Budapest, 5th June 2003
'But you will receive power when the Holy Spirit comes on you; and you will be my witnesses ...'
Dear Brothers and Sisters,
Dear Friends and Family,
The headline in the Moscow Times this morning read, 'Extraordinary June snow in parts of Moscow!' I felt quite jealous about this during a meeting of the Missiological Research Fellowship held for the first time in the new seminar room of the Missions Institute, situated in the attic. For the second day in succession, despite all sorts of preventative measures like sunblinds, ventilators etc., the temperature was near to and sometimes even above 40 degrees centigrade. Boiling hot. We almost melted. To be honest, it was not easy to concentrate on the particularly interesting lectures by, for example, Prof. Dr J. Andrew Kirk, about apologetics and secularisation, and Rev. András Lovas about his recent study trip to China.
In the past two weeks during the intensive block weeks of the postdoctoral course, the temperature was not much better. Even for the South African guest lecturer Prof. Dr Nico A. Botha the reception was a bit too 'warm'. One thing was very clear - the installation of the air-conditioning cannot be put off any longer.
Many of you responded to my last Sign of Life of over three months ago about 'rejoicing' and 'not being anxious'. It was really heart-warming. Donations began to flood in from Hungary and from abroad. We even received a check for a considerable sum from an organisation whose shares had been reduced to almost nothing due to the crisis on the stock market. I simply could not believe my eyes. Partner Churches, missionary organisations, foundations and friends of the Missions Institute showed an incredible willingness to support financially, which was a great encouragement to us. One American donor wrote that recently Roma people broke into his home. Just at that time this family received a newsletter from the Mission Institute sharing about training people for ministry among the Romani. They re-committed themselves to regularly support the Mission Institute! Even the building contractor chipped in and suggested that we paid part of the bill later in the month.
Even more surprises
There were surprises of all sorts: what do you do if you are expecting a group of fifty students for an intensive two-day course and you do not have the money to buy chairs? It appeared that a Church conference centre about a hundred kilometres from Budapest was just in the process of renovating the kitchen and was prepared to lend us fifty chairs until the middle of June. (We still do not know what we will do after that!) A couple of friends from the Netherlands came to visit and during the farewell dinner said that they had decided to adopt-a-student in the postdoc program.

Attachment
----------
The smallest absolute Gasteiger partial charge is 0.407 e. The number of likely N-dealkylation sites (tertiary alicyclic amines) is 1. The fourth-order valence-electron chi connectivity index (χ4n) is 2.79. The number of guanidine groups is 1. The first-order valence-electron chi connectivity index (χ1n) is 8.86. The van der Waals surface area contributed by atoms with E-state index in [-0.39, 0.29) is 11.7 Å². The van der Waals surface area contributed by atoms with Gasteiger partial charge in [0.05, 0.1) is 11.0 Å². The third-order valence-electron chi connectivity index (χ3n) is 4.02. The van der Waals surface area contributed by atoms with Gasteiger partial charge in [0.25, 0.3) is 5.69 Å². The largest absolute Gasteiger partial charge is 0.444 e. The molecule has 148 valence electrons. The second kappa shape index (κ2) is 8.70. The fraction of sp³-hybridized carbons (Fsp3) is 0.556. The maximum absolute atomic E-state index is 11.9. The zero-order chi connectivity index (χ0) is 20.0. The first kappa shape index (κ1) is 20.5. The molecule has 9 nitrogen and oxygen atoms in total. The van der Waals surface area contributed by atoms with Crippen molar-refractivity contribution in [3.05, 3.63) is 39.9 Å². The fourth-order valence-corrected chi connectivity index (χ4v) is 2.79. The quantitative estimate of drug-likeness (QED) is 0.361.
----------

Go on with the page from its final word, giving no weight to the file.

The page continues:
And the Hungarian Churches took their share as well. A quote from a letter from one of my colleagues Zita: 'I left with Kati (our business manager, AMK) a gift of 61 euros from the pastors' fraternal in M. for the support of students for the postgraduate program in missions and evangelism, and 40 euros for the same cause from the organisation Serving Love. The Reformed Women's Union in M. collected 80 euros for students who have families with several children. I expect that Reformed women's unions from other towns will also give money for the support of the students, because everywhere plans were being made for collections.' To date we received over 12,000 euros from the Hungarian Churches.
All together, in the last three months, we have received more than a hundred thousand USD of which about half are for the extension projects and the other half for the operating budget. This means that our reserves have risen from six weeks to five months, while we always aim to have six months' reserve. Thank you all for your response! It is a great encouragement to continue.To complete the seminar room - including the air-conditioning and tables and chairs - a sum of about 25,000 USD is still needed.